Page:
In addition to assuring corrosion protection, the copper-tin layers or copper-tin-zinc layers can also assume the function of leveling and formation of luster. A copper-tin-zinc layer is preferably used to achieve leveling and formation of luster. The term "leveling" and "luster" are well understood in the art. Usually, acidic copper electrolytes are otherwise used for the leveling and formation of luster of rack goods. In the case of drum or barrel goods only a leveling but no formation of luster can be achieved with the acidic copper electrolytes. A leveling and formation o:f luster is possible both in the case of rack goods and also of drum goods with an electrolyte for depositing copper-tin-zinc Layers.

In order to improve the binding of the layer of hard material applied by PVD methods to the copper-tin intermediate layer or the copper-tin-zinc intermediate layer, the intermediate layers of copper-tin or of copper-tin-zinc can be galvanically coated with a layer of precious metals 0.1 μm thick. Conditions to accomplish this will be known to those skilled in the art.

The following examples are intended to explain the method of the invention in detail:

EXAMPLE 1

Polished steel buttons are precleaned in an aqueous, alkaline manner as is known in the art, electrolytically defatted according to known procedures, pickled in a known way in a mineral acid and galvanically coated with a copper-tin layer with differing layer thicknesses (1 μm, 2 μm, 3 μm, 5 μm). The layers are then checked with the ferroxyl test and with the dimethylglyoxim test for pores. These tests are known in the art. After a layer thickness of 3 μm neither of the two solutions produces a discoloration of the surfaces, that is, they demonstrate no pores. Galvanic baths are used to deposit the copper-tin layers (55 Cu, 45 Sn), the baths contain 5 to 10 g/1 copper as copper cyanide, 15 to 30 g/1 tin as stannate, 30 to 50 g/1 potassium cyanide, and 5 to 25 g/1 potassium hydroxide. The deposition took place at 50° to 60° C. with current strengths of 2 to 4 A/dm2.

EXAMPLE 2

Polished brass sheets are treated in a conventional way; i.e., precleaned in an aqueous, alkaline manner, electrolytically defatted, and pickled in a mineral acid. They are then directly coated galvanically with a copper-tin layer 3 μm thick in accordance with example 1. The coated sheets are then subjected to a Kesernich test (DIN (German Industrial Standard) 50018) of 5 rounds with 0.2 1 SO2. The layers exhibit no attack by corrosion either on the surface (REM photograph) or in a polish of the cross-section.

EXAMPLE 3

Brass sheets and brass casings are precleaned in an aqueous, alkaline manner, electrolytically defatted, and pickled in a mineral acid as is known in the art. Then they are coated galvanically with a copper-tin-zinc layer 10 μm thick (60 Cu, 35 Sn, 5 Zn) for leveling and formation of luster. A 3 μm thick copper-tin layer (55 Cn, 45 Sn) is applied onto this layer as a functional corrosion protection layer. Then the coated sheets are subjected to a Kesternich test (DIN 50018) of 5 rounds with 0.2 1 SO2 as in example 2. The layers exhibit no corrosion attack as in example 2.

Further variations and modifications of the foregoing will be apparent to those skilled in the art and such variations and modifications are attended to be encompassed by the claims that are appended hereto.

German Priority Application P 43 36 664.3, filed on Oct. 27, 1993, is noted for background.

Patent Citations
Cited PatentFiling datePublication dateApplicantTitle
US1970549 *Aug 14, 1933Aug 21, 1934City Auto Stamping CoProcess of electroplating bronze
US4036602 *Nov 26, 1975Jul 19, 1977Chromalloy American CorporationDiffusion coating of magnesium in metal substrates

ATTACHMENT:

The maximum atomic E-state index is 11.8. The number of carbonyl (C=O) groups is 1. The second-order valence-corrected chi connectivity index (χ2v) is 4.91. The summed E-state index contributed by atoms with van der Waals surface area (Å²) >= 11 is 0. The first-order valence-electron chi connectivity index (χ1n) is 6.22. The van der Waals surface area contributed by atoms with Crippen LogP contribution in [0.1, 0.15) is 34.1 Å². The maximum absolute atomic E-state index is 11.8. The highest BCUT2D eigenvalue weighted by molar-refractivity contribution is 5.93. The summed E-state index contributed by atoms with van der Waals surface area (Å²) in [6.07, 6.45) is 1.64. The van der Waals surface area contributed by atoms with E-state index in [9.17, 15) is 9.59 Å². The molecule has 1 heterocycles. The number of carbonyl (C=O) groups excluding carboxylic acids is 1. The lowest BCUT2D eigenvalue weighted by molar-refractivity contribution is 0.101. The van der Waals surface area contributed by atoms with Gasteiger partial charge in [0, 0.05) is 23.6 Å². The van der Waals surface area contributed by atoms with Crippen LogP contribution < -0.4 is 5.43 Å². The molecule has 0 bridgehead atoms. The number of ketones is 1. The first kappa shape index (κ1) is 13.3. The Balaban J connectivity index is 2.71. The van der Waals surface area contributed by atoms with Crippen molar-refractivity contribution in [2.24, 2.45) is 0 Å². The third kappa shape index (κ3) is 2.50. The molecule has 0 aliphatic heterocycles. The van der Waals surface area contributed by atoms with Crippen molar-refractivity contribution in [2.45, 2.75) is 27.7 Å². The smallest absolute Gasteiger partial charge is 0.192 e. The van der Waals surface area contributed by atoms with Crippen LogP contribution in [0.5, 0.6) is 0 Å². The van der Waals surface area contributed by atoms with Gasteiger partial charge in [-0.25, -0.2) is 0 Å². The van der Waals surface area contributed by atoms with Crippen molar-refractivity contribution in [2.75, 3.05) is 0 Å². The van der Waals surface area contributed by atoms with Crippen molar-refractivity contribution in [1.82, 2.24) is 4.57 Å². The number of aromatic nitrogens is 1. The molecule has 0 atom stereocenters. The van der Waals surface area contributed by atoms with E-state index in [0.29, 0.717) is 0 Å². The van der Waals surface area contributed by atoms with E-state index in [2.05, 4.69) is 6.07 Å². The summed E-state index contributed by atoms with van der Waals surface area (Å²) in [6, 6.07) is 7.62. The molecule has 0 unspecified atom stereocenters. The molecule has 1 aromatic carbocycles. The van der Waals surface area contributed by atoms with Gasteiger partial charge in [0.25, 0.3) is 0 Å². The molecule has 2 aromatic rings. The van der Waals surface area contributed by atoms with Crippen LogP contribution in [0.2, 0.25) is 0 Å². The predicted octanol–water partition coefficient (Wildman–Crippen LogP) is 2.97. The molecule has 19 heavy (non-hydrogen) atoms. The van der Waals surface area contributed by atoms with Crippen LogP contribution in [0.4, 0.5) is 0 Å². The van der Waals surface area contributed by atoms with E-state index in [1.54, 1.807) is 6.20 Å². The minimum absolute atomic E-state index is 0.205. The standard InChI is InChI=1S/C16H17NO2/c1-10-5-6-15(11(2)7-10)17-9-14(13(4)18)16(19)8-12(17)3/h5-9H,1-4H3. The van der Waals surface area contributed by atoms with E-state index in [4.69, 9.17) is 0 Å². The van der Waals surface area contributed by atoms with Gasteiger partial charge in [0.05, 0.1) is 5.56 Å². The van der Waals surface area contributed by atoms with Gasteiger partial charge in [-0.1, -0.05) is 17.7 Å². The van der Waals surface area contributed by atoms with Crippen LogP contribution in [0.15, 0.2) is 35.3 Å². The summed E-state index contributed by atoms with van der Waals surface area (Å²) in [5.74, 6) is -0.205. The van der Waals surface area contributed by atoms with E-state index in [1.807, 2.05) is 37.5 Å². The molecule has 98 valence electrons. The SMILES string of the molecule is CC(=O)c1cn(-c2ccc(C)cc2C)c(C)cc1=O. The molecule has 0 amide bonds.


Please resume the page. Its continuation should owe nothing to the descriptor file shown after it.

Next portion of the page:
US4557980 *Aug 21, 1984Dec 10, 1985Martin Processing, Inc.Radiation curable coating for film structure
US4565608 *Oct 30, 1984Jan 21, 1986Degussa AktiengesellschaftAlkaline cyanide bath for electrolytic deposition of copper-tin-alloy coatings
US4605474 *Aug 26, 1985Aug 12, 1986Gerd HoffackerAlkaline cyanide bath for electrolytic deposition of copper-tin-alloy coatings
US5192410 *Oct 4, 1991Mar 9, 1993Nippon Steel CorporationCoating a colored ceramic by ion plating with nitrides or ceramics of titanium, zirconium, hafnium, chromium, niobium and aluminum
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Non-Patent Citations
Reference
1"Ullmanns Encyklopadie der Technischen Chemie", 4th edition, vol. 12, pp. 190-194.
2 *Patent Abstracts of Japan, vol. 10, No. 310, English language abstract of JP 61 119 668.
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Referenced by
Citing PatentFiling datePublication dateApplicantTitle
US7029761 *Apr 16, 2004Apr 18, 2006Mec Company Ltd.An alloy of copper (5-45%), tin (30-90%) and a third metal selected from silver, zinc, aluminum, bismuth, cobalt, and nickel; thickness of 0.001-0.5 mu m; adhesion; antipeeling agents; wired printed circuits; electronic components mounted on semiconductors; liquid crystal and electroluminescent devices
US7156904Apr 16, 2004Jan 2, 2007Mec Company Ltd.Mixture comprising inorganic or organic acid; tin salt or tin oxide; salt or oxide of of metal selected silver, zinc, aluminum, titanium, bismuth, chromium, iron, cobalt, nickel, palladium, gold, and/or platinum; reaction accelerator; and diffusive retaining solvent; alloying
Classifications
U.S. Classification205/240, 427/249.15, 427/249.17, 205/241, 427/437, 427/255.29
International ClassificationC23C28/00, C23C14/06, C25D3/58, C23F15/00, C25D3/60
Cooperative ClassificationC23C28/34, C23C28/3225, C23C28/321
European ClassificationC23C28/321, C23C28/34, C23C28/3225
Legal Events
DateCodeEventDescription
May 9, 2000FPExpired due to failure to pay maintenance fee
Effective date: 20000227
Feb 27, 2000LAPSLapse for failure to pay maintenance fees
Sep 21, 1999REMIMaintenance fee reminder mailed
Nov 3, 1995ASAssignment
Owner name: DEGUSSA AKTIENGESELLSCHAFT, GERMANY
Free format text: ASSIGNMENT OF ASSIGNORS INTEREST;ASSIGNOR:DEMETRON GESELLSCHAFT MIT BESCHRAENKTER HAFTUNG;REEL/FRAME:007691/0001
Effective date: 19951009
Jan 26, 1995ASAssignment
Owner name: DEMETRON GESELLSCHAFT MIT BESCHRAENKTER HAFTUNG, G
Free format text: RECORD TO CORRECT THE NAME OF THE ASSIGNEE PREVIOUSLY RECORDED AT REEL 7195, FRAMES 762-764;ASSIGNORS:SCHENZEL, HEINZ-GUENTER;ENGERT, THOMAS;REEL/FRAME:007337/0756
Effective date: 19940727
Oct 17, 1994ASAssignment
Owner name: DEMETRON GESELLSCHAFT LEIPZIGER STRASSE 10, GERM
Free format text: ASSIGNMENT OF ASSIGNORS INTEREST;ASSIGNORS:SCHENZEL, HEINZ-GUENTHER;ENGERT, THOMAS;REEL/FRAME:007195/0762
Effective date: 19940727